Jekyll and Hyde

Evan Placey, after the novella by Robert Louis Stevenson
National Theatre
The Lowry, Salford

Jekyll and Hyde Credit: Feruza Afewerki
Jekyll and Hyde Credit: Feruza Afewerki
Jekyll and Hyde Credit: Feruza Afewerki
Jekyll and Hyde Credit: Feruza Afewerki
Jekyll and Hyde Credit: Feruza Afewerki
Jekyll and Hyde Credit: Feruza Afewerki

Maybe the exiling of the English National Opera from London has prompted the National Theatre to remember the ‘national’ part of their name. In any case, the company has commenced a nine-week tour of 60 state secondary schools commencing in Greater Manchester which will bring Evan Placey’s radical interpretation of the Jekyll and Hyde story to over 10,000 pupils. The play is designed to be staged in schools but is making a two-day appearance at The Lowry in Salford, open to all theatregoers.

There is, however, no indication of the script talking down to the young audience; rather the complex plot demands they sit up and pay attention. The first hint of the extent of author Evan Placey’s ambition is the absence of the word ‘Doctor’ from the title—this a sequel to, not an adaptation of, Robert Louis Stevenson’s novella. The storytelling is equally daring and imaginative. The plot not only jumps different timelines but the boundary between fact and fiction. While Stevenson’s original story explored the duality of human nature, Placey is more concerned with the hypocrisy of those in power.

In the 19th century, Harriet Jekyll (Angela Jones) finds maintaining the requirement to mourn her late husband, Henry, increasingly intolerable. She longs to be someone else and live another life and begins frequenting bawdy theatre shows and supporting political movements to safeguard female sex workers rather than male brothel owners / customers. When Harriet proposes to the medical authorities she should continue the experiments of her late husband, the suggestion is met with scorn, leading Harriet to experiment upon herself and transform into the forthright and abrasive Lady Flossie Hyde.

Lady Hyde takes to visiting sordid establishments and witnesses the hypocrisy of the establishment figures who took a ‘holier-than-thou’ attitude towards Harriet but who indulge in squalid sexual affairs. But things are not as they seem—speeches are interrupted by verbal glitches where punctuation is spoken aloud, or anachronistic phrases are used. This is because the 19th century scenes are a dramatisation of fan fiction written about Lady Hyde in the present day.

In a contemporary police station, Florence (Lucy Thorburn), the author of the online fan fiction about Lady Hyde, is arrested as her writings are being used by an extremist political group to justify acts of violence. The police believe life is imitating art and want Florence to use her writings to help the authorities trace the terrorists. However, Florence defiantly refuses to oblige, resenting that the police showed scant interest when she was subject to frightening online abuse; thereby setting the scene for confrontation in both reality and fiction.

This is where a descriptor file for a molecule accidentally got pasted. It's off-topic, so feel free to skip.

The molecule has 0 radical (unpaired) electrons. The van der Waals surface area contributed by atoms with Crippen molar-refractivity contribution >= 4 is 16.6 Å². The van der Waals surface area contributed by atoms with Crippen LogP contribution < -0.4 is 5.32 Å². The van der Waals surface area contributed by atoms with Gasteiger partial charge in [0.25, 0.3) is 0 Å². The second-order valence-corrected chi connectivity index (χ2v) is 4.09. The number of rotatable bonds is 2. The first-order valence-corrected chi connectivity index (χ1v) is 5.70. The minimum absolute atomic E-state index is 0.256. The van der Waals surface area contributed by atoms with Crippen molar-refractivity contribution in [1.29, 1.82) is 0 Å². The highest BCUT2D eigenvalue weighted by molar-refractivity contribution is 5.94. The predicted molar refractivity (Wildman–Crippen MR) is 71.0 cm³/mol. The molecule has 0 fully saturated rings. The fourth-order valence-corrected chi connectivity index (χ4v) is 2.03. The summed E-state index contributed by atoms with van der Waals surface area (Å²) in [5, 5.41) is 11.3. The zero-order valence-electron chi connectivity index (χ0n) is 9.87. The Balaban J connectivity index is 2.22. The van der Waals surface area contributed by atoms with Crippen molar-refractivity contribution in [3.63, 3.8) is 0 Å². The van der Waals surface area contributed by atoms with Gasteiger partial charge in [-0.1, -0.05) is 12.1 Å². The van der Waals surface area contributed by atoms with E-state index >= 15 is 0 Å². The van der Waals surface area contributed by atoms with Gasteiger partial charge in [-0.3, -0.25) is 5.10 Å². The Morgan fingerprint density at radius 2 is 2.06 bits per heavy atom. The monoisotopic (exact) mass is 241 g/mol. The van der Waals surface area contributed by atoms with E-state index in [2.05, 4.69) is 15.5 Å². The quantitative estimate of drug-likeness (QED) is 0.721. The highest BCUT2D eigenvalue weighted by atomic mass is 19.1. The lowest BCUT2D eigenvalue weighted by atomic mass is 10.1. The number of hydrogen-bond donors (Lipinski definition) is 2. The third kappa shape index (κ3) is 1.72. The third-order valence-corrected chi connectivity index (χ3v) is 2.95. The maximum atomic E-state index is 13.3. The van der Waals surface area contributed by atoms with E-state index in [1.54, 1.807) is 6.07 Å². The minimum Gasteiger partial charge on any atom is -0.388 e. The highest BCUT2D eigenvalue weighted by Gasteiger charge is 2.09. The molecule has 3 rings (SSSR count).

The small ‘p’ pollical points in the script—how little societal attitudes towards women have changed over the years—are well-made. There is, however, little hope of redemption in the play; the violence could be an act of revenge as much as a means of promoting social justice. The storyline is very complex; author Evan Placey avoids a possibly ironic ending, where Lady Hyde might dodge the consequences of her actions as the authorities cannot believe a woman capable of violence. Instead, there is a nihilistic wish fulfilment conclusion, in the style of Fight Club, which requires an awful lot of spoken exposition to clarify the situation.

The transformation from Harriet Jekyll into Lady Hyde is handled with simplicity. Angela Jones does not play Harriet as a wallflower, so the physical changes are subtle—adopting a more masculine stride and stance for Hyde. Hyde’s dandy clothing is concealed under Harriet’s dowdy widow’s weeds.

Director Kirsty Housley is determined to grab and hold the attention of the young audience. As the audience enters, disco music blasts through the theatre and the cast enter performing warm-ups and chatting with patrons. Housley draws out surprising humour in such a dark tale—a sermon is distorted by so many glitches and interruptions, it concludes with the stunned priest gasping "Jesus Christ!" and gulping down the alter wine.

Housley moves towards gothic cyberpunk to set the mood for the play. Amanda Stoodley’s set—highly polished floors and mirrored walls—could be a disco, but her costume designs, basques and stockings with the occasional whip push the setting towards a sex club. The set is highly flexible, the mirrored walls claustrophobically encircle the characters as if to force them to confront their guilt. Stevenson’s interest in duality is reflected in an animalistic theme—Harriet has an enthusiasm for tigers and the sex club patrons regularly don animal masks.

An excellent cast work together to make Jekyll and Hyde a success. Apart from Angela Jones and Lucy Thorburn, the cast take on multiple roles and also serve as mimes, silently shadowing and underlining the actions of Harriet Jekyll. It is a fine way of introducing a young audience to theatrical storytelling techniques with which they may be unfamiliar.

Although designed for a schools tour, the high quality of Jekyll and Hyde ensures the play is of interest to a wider audience.

Reviewer: David Cunningham

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